Using GIS in Space Exploration

Mark Altaweel


While we generally think of GIS applied to objects or systems on Earth, GIS has been of great utility for space exploration. Some of the best-known applications include surface maps created by NASA’s Mars Odyssey mission, where, among other accomplishments, the THEMIS camera system has been applied to create a detailed geoid of the planet. These results have been studied to understand Mars’ surface and for understanding geophysical properties such as past presence of tectonic activity and geologic structure in general.[1]

Example GIS tools that exist for Mars exploration include JMARS developed by Arizona State University.[2] Other uses of GIS for space exploration include dynamic maps of the universe that can be adjusted or modified based on astronomical projections or sensory data from satellites and telescopes.[3]

Screenshot from JMARS.
Screenshot from JMARS.

Mapping of the universe, in fact, has become a key area for astronomers. Traditionally, this included using microwaves to collect data about the universe. Now, new technologies such as low-frequency radio interferometer give the potential to map much larger areas. These new technologies allow a more detailed 3D mapping to be possible, opening up the possibility that GIS can be more fully used with new maps of larger areas of the universe.[4]  While mapping the entire universe still seems a long way away, these new imaging technologies along with the use of more antennas on space systems and new signaling capacity mean that we can more realistically create 3D maps that also allow real-time monitoring of space events. This includes now mapping events such as the origin of pulsars or projection of black holes. Deep space is, perhaps, truly one of these final frontiers for GIS to be applied to.


[1] For a detailed representation of Mars’ geology and maps, see:  Tanaka, K.L., Skinner, J.A., Jr., Dohm, J.M., Irwin, R.P., III, Kolb, E.J., Fortezzo, C.M., Platz, T., Michael, G.G., and Hare, T.M., 2014, Geologic map of Mars: U.S. Geological Survey Scientific Investigations Map 3292, scale 1:20,000,000, pamphlet 43 p.,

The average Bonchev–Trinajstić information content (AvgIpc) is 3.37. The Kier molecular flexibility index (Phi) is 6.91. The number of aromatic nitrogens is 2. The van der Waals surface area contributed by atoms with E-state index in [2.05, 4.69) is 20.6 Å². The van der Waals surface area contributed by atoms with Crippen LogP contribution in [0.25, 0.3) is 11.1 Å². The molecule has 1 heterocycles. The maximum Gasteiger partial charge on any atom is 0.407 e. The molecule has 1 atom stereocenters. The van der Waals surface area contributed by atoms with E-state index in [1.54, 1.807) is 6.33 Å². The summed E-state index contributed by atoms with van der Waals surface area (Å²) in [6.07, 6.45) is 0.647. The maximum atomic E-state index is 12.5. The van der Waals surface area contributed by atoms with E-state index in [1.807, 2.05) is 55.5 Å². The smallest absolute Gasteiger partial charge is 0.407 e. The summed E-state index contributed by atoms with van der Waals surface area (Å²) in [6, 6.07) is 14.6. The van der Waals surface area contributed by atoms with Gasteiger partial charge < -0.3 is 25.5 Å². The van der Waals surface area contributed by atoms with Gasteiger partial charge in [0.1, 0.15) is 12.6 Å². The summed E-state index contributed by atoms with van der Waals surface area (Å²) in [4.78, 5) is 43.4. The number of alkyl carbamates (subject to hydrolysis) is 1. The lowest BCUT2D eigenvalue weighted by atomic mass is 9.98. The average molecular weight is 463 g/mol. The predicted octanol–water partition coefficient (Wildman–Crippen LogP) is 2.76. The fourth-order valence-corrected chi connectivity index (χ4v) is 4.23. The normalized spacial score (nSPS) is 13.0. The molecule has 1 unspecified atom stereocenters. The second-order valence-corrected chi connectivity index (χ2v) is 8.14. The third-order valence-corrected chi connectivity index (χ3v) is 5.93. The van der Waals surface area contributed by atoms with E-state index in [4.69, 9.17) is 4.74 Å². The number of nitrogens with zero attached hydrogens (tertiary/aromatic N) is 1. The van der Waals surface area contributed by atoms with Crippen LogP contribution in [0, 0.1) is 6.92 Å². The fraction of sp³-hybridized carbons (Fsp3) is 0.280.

[2] For more information on the JMARS system and examples, see:  Edwards, C. S., P. R. Christensen, and J. Hill. (2011), Mosaicking of global planetary image datasets: 2. Modeling of wind streak thicknesses observed in Thermal Emission Imaging System (THEMIS) daytime and nighttime infrared data, J. Geophys. Res10.1029/2011JE003857.

[3] For more information on mapping parts of the universe, see:  Chen, Chaomei. 2013. “Mapping the Universe.” In Mapping Scientific Frontiers, by Chaomei Chen, 47–84. London: Springer London.

[4] For more information on using interferometer for mapping, see:  Zheng, Haoxuan, Max Tegmark, Victor Buza, Josh Dillon, Hrant Gharibyan, Jack Hickish, Eben Kunz, et al. 2013. “Mapping Our Universe in 3D with MITEoR.” In , 784–91. IEEE. doi:10.1109/ARRAY.2013.6731928.

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About the author
Mark Altaweel
Mark Altaweel is a Reader in Near Eastern Archaeology at the Institute of Archaeology, University College London, having held previous appointments and joint appointments at the University of Chicago, University of Alaska, and Argonne National Laboratory. Mark has an undergraduate degree in Anthropology and Masters and PhD degrees from the University of Chicago’s Department of Near Eastern Languages and Civilizations.

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